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The New Arab

Mauritania bans 'slave' youth football team from travel

The Haratine people are still considered a slave caste in Mauritania [File Photo:Getty]

Date of publication: 10 February, 2016

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Say no to racism in football? Tell that to Mauritania which recently banned a school football team from travelling abroad because the young players belong to a 'slave caste'.
Human rights groups in Mauritania have condemned the government for recently preventing a youth football team from travelling to take part in a tournament abroad because the players are "slaves", The New Arab's Arabic service has reported.

The Mauritanian Observatory for Human Rights [MOHR] on Tuesday called on the government to open an investigation into the case and hold officials responsible for the institutionalised racism.

The Nussaiba School football team was recently stopped from travelling to Qatar to compete in the Jeem Cup being held in Doha because, according to authorities, the children "do not represent Mauritania's diversity".

Protesters held a demonstration in front of the ministry of education on Monday in the Mauritanian capital Nouakchott against the youth team's treatment.

Police attacked the protesters and arrested 19, according to local media.

The MOHR condemned the police's actions as "violent oppression" and a "flagrant violation" of human rights.

Slavery and racism are deeply rooted in Mauritania's caste-based society. It was the last country in the world to abolish slavery, in 1981.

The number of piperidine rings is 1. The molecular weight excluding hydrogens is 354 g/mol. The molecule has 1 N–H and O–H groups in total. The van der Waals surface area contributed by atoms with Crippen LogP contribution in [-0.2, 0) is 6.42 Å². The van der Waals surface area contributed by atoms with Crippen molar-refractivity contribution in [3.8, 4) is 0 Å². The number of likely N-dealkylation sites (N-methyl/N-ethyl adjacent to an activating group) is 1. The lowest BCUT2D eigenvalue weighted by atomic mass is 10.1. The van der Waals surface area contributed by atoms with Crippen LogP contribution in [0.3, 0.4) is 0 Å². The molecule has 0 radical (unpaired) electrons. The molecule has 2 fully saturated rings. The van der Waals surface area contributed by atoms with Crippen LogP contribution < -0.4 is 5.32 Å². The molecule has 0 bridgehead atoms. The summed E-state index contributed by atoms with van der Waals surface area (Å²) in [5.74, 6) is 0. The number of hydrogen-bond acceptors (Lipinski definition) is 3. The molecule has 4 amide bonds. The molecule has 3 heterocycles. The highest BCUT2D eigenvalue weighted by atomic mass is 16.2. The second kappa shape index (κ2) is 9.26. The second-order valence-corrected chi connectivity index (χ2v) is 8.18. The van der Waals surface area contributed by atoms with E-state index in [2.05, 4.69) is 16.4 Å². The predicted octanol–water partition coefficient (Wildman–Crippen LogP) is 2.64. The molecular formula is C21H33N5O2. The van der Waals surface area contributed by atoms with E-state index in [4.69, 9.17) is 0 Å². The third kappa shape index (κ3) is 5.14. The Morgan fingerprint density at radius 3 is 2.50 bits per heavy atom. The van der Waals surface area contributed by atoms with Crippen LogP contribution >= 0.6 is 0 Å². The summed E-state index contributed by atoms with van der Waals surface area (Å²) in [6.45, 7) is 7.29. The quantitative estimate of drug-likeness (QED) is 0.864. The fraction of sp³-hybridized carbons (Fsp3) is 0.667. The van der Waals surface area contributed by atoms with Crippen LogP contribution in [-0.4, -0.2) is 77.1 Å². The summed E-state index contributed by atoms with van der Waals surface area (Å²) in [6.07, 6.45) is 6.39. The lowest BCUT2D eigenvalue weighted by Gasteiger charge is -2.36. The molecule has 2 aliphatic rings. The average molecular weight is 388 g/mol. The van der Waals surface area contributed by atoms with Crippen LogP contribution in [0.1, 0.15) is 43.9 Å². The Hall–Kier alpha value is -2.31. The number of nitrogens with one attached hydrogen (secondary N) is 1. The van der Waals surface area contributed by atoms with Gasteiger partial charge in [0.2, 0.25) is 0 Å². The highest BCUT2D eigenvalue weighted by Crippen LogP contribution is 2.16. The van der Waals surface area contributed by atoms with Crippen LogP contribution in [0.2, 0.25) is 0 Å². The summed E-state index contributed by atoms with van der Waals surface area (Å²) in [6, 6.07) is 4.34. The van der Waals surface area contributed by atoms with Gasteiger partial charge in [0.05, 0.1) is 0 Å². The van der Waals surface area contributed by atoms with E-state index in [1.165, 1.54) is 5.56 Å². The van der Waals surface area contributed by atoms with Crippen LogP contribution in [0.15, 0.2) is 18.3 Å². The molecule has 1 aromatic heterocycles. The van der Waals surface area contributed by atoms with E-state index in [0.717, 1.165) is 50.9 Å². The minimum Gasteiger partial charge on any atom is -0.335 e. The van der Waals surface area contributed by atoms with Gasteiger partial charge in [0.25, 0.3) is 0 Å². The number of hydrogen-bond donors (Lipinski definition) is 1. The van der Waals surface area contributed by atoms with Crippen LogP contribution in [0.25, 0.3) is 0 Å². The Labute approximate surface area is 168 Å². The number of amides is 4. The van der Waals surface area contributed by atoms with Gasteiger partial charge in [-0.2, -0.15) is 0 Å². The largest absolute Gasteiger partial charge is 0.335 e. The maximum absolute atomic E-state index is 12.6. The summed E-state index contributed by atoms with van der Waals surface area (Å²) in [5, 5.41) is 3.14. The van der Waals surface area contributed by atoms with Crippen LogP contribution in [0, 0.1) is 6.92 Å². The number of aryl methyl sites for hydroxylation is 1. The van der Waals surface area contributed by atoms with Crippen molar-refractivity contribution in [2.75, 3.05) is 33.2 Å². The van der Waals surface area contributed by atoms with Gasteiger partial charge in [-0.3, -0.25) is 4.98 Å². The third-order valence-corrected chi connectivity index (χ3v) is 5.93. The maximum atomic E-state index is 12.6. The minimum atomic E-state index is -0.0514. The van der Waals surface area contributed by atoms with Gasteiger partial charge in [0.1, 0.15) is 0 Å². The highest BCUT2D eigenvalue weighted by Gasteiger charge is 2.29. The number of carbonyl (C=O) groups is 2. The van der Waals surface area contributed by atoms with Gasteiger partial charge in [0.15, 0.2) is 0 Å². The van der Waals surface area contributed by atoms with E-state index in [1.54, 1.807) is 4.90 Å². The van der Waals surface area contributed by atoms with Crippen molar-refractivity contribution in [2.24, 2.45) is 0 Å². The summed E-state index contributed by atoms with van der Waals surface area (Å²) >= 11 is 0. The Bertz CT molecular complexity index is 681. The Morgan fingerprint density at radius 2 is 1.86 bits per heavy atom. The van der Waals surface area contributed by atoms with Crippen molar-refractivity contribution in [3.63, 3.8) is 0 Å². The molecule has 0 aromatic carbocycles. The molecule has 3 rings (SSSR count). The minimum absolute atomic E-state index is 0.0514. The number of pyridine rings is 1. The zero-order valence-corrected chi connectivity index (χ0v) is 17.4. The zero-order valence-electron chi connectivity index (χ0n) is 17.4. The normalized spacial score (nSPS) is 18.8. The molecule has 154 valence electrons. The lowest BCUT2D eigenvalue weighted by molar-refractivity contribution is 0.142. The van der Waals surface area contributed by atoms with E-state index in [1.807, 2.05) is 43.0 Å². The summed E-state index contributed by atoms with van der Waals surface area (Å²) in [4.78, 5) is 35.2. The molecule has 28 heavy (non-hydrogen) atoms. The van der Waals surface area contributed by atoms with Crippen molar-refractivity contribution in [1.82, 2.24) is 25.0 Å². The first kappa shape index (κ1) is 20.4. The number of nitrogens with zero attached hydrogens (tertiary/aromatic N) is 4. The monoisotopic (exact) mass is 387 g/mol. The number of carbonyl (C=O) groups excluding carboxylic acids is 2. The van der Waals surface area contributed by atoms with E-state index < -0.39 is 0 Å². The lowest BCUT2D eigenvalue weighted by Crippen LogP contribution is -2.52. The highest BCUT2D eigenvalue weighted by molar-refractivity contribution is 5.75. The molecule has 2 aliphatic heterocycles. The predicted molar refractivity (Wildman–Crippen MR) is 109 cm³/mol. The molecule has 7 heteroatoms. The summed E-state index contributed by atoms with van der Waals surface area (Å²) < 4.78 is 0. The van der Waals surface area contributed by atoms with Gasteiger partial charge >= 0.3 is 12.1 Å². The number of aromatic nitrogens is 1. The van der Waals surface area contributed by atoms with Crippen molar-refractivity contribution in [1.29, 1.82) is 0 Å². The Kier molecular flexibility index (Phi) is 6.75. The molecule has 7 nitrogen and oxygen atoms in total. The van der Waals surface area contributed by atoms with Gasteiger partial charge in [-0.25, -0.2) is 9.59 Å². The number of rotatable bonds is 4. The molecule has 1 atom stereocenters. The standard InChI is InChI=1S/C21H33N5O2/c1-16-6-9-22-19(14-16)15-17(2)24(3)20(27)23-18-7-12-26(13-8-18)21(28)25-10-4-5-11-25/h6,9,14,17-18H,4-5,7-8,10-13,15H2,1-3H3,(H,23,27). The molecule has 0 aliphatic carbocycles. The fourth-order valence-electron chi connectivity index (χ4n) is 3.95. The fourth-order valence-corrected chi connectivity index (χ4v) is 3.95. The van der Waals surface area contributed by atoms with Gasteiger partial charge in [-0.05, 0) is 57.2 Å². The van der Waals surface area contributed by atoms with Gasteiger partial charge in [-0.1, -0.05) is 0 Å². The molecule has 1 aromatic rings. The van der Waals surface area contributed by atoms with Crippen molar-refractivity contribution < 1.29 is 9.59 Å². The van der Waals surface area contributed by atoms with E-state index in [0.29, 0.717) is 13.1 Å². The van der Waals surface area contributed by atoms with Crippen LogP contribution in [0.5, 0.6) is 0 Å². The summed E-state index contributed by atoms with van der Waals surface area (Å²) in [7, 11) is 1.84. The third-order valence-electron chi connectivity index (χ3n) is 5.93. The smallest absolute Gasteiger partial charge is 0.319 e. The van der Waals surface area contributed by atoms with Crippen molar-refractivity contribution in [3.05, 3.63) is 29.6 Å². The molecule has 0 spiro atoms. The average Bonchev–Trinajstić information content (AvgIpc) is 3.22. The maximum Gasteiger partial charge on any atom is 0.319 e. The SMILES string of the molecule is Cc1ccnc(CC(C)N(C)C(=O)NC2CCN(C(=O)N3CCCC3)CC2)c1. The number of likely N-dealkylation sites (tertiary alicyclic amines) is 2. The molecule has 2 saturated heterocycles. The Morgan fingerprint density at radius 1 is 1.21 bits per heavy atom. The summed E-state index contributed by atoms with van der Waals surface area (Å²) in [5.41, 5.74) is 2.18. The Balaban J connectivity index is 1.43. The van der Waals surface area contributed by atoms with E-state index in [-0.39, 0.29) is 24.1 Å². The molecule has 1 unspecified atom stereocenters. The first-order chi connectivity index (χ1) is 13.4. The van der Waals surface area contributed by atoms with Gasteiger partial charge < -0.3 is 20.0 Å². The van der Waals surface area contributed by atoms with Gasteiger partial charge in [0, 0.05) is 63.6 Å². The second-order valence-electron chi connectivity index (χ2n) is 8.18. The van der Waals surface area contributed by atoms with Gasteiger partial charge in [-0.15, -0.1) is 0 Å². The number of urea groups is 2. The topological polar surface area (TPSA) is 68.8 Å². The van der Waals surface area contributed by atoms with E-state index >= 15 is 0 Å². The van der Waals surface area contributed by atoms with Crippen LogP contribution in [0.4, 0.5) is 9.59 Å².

Police attacked protesters on Monday [Facebook]
The Haratine people, one of Mauritania's largest ethnic groups, are still considered a slave caste in many parts of the country, with human rights campaigners estimating that four percent of the population live in conditions of domestic or agricultural slavery.

The Walk Free Foundation, an Australian NGO that produces an annual global slavery index, estimates there are up to 156,000 people in Mauritania still trapped in caste-based slavery.

Mauritania social media users launched the Arabic-language hashtag #TheyWontChangeTheirSkinColour in protest of the footballers being kept from playing in the tournament of youth teams from around the Arab world.

"Is there anything more blatantly racist than the ministry's explanation? 'The team does not represent Mauritania's diversity'," said Hocein Sidi.

Ahmed Haymoudane tweeted: "Excluding the students, who have rightfully won, beating all the competition and displaying their abilities, is a really cheap thing to do."

Yahya Sghair summed up the situation: "The reason they have been prevented from going because they are black Haratines."

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